“It’s Tommy this an’ Tommy that…”

There is an excellent bit of reportage in The Guardian by James Meek, covering the experiences of British troops in Southern Afghanistan that gives a good troop’s eye view of things.

Taliban on the run again?

UK military authorities are claiming the Taliban in Southern Afghanistan has been ‘tactically defeated’, which can mean quite a variety of different things. Certainly the accounts of what has been going on there indicate bloody hard fighting down to bayonet range on occasion and given the lack of resources at their disposal, any significant victory against the casualty insensitive Taliban reflects rather well on the British Army.

Now if only the UK government would get rid of some of the many utterly pointless government departments, say for starters the Department of Trade and Industry and the truly preposterous Department of Culture, Media and Sport), we could spend more on the military and still reduce the level of taxation. Well, one can wish…

Please, just stick to ‘tyranny wrecking’ rather than ‘nation building’

Last year I suggesting it was time to think about pulling out of Afghanistan as one has to balance the positive effects of Western forces on the security situation with the negative effects on Afghan opinion of having foreign troops there for so long that they start looking like occupiers rather than allies.

However the Taliban has shown that it is not quite ready to lay down and die, as the various reports over the last few days have demonstrated the fighting is far from over. Nevertheless there is no real prospect for a Taliban return to power and in most of the country the security situation seems tolerable.

And yet… I worry what the actual objectives are in Washington and London. If the main strategic goal is to produce a stable Afghanistan (by local standards) in which the Taliban has no significant chance of being more than a minor insurgent irritant, then that is almost certainly an objective well within reach. That will leave the bulk of the country divided up between sundry (narco-)warlords and the ‘government’ of Hamid Karzai (or the ‘Mayor of Kabul’ as many call him), which in Afghanistan seems to be the natural order of things and, most importantly from a western view point, is hostile to the Taliban.

But if the objective really is a unitary nation-state run from Kabul, with a strong central government capable and willing to eradicate Afghanistan’s large drug cash-crop economy, then the planners in the Pentagon and Whitehall are, to put it bluntly, out of their collective geo-strategic minds. To recap the obvious, unlike Iraq which was invaded by large US/UK forces without any local allied elements, Afghanistan was largely ‘liberated’ by an alliance of Afghan warlords with massive US air support and an important but numerically small force of US/UK/Canadian/Australian spec ops and light infantry units… in other words the great majority of the manpower to overthrow the Taliban was provided by the same warlords who now run most of the country in loose feudal vassalage to Kabul.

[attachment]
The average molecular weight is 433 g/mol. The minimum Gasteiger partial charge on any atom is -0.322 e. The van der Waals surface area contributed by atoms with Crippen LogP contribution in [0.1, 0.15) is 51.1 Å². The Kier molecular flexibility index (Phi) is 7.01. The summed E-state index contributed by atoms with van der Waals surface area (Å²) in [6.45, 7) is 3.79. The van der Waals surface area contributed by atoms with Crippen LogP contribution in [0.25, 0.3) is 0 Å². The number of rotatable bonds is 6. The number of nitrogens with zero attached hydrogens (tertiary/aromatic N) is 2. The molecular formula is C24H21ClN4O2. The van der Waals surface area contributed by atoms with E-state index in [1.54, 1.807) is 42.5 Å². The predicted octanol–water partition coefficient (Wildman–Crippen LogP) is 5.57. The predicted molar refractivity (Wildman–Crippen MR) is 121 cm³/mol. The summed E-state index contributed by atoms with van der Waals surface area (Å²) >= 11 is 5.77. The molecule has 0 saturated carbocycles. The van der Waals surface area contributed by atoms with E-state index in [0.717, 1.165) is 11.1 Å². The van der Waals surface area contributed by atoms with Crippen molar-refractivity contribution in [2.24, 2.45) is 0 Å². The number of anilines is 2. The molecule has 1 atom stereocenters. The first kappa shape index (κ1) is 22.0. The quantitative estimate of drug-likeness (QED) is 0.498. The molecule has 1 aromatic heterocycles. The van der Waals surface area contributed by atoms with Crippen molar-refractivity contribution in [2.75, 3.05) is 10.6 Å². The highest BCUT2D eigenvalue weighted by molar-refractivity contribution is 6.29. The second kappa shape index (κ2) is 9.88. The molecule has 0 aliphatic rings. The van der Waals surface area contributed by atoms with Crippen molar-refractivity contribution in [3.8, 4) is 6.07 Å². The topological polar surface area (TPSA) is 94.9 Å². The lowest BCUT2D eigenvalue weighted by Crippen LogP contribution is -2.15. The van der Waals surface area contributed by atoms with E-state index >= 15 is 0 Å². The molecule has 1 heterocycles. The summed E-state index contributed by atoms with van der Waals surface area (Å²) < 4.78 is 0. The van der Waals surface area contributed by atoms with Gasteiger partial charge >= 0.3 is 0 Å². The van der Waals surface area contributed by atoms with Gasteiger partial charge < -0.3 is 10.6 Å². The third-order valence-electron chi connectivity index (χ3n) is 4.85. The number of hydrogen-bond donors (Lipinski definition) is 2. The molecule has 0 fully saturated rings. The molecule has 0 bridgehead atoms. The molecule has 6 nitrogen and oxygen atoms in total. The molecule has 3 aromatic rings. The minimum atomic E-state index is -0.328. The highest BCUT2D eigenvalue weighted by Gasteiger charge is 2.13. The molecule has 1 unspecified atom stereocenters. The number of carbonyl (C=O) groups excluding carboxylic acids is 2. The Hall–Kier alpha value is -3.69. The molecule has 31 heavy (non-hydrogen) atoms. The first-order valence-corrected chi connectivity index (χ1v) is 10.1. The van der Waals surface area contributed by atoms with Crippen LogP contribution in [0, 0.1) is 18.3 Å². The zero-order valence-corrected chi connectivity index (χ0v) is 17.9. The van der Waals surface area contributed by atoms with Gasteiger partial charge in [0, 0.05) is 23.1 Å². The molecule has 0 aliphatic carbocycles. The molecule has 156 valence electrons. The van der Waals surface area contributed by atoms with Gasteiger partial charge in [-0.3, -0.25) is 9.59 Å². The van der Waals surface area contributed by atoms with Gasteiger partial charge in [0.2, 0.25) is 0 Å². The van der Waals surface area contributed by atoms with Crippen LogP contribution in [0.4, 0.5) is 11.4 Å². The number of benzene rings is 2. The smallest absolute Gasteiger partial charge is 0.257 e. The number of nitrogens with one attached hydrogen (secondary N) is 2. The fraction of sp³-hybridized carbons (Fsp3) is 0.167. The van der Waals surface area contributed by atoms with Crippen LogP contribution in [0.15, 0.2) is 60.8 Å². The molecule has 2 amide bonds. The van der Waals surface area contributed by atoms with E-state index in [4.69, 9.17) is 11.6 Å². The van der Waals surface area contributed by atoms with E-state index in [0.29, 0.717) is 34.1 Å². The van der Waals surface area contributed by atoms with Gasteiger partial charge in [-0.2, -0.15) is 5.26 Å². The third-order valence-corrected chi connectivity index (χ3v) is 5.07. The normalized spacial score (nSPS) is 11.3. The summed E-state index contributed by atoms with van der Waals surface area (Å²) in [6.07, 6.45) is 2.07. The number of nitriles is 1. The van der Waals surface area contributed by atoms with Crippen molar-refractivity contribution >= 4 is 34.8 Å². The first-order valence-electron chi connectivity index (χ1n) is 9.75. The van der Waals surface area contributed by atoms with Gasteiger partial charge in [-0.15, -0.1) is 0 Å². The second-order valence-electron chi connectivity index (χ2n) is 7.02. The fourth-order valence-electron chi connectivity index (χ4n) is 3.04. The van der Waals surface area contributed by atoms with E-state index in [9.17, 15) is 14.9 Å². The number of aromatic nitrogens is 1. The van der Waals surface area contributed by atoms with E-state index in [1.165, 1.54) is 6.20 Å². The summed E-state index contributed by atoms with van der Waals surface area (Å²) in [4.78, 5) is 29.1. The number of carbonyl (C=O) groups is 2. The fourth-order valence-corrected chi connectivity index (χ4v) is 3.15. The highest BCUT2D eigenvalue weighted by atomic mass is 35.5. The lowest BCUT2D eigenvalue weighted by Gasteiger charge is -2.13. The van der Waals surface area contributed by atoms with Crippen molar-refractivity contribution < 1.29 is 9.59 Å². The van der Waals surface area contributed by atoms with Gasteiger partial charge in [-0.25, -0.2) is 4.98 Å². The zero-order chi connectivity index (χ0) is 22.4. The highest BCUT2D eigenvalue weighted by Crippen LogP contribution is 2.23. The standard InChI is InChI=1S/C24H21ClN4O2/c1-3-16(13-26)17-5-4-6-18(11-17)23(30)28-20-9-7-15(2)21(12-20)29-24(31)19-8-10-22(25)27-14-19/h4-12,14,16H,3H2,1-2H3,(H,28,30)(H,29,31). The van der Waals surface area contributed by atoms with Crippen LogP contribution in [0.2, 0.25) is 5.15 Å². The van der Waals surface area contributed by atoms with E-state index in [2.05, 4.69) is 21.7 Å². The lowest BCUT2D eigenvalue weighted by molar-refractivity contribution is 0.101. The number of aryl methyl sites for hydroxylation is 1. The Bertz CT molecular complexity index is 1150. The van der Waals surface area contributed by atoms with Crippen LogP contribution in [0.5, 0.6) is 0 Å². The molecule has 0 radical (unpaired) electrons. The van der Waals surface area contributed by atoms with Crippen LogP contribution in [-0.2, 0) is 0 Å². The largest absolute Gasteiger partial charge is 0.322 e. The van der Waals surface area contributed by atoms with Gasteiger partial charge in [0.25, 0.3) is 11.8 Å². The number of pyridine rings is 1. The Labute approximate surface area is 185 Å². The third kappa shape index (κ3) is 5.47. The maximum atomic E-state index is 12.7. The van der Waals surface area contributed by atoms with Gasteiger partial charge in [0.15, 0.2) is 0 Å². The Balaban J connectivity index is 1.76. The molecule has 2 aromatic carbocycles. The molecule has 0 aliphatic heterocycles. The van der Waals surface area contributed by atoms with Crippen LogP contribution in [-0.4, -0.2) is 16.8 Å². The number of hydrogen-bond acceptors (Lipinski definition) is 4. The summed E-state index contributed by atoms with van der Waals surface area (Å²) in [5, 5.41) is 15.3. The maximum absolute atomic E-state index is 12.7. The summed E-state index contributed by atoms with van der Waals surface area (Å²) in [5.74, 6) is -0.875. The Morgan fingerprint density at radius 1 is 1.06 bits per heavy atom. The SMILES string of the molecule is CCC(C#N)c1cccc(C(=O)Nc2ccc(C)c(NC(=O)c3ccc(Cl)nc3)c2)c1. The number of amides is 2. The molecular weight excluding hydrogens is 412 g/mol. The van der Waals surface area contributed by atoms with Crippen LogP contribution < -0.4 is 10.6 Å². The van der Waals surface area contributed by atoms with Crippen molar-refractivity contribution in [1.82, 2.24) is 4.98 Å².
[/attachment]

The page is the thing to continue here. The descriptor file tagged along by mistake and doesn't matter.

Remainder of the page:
Whilst Afghanistan is hardly a human rights paradise (the Abdul Rahman apostasy case comes to mind), it is still a great deal better off than it was under the Taliban. Provided the western objectives are not really ‘nation building’ but simple ‘tyranny wrecking’, I see no reason why this cannot all end up going down in history as a highly successful episode just so long as the dementing influence of the unwinnable ‘war against drugs’ is not allowed to snatch defeat from the jaws of victory.

A surprising result

I must concede that I was pessimistic regarding the outcome of the Abdul Rahman apostasy case. The row over the Muslim-turned-Christian saw international pressure brought down upon the head of Hamid Karzai, the President of Afghanistan. A difficult job; he is wedged between the expectations of Afghanistan’s overseas backers and the desires of a relatively conservative Muslim society – the same fractured society who the oft-described “mayor of Kabul” needs to establish authority over if the Afghani nation-building project is to be successful.

I rather suspected that the latter imperative would win out and Abdul Rahman would face a barbaric and outrageous death at the hands of Islamic zealots. This fate may well befall him if he is allowed to leave the relative security of a solitary confinement cell. However, for the time being it now appears likely that he will be freed. If this is the case, it is indeed wonderful news. It means that someone, somewhere has almost certainly had their arm twisted, and the most likely culprit hails from the executive office of Afghanistan. This could represent a weakening of Sharia’s weighty influence on the legal system in Afghanistan. Government meddling in the courts is rightfully deplored by friends of inalienable human rights, rule of law, due process and the separation of powers. It is a reflection of just how bad things are in Afghanistan when covert government intervention in the legal system represents a step forward. Regardless, this is an event to inspire a glimmer of optimism.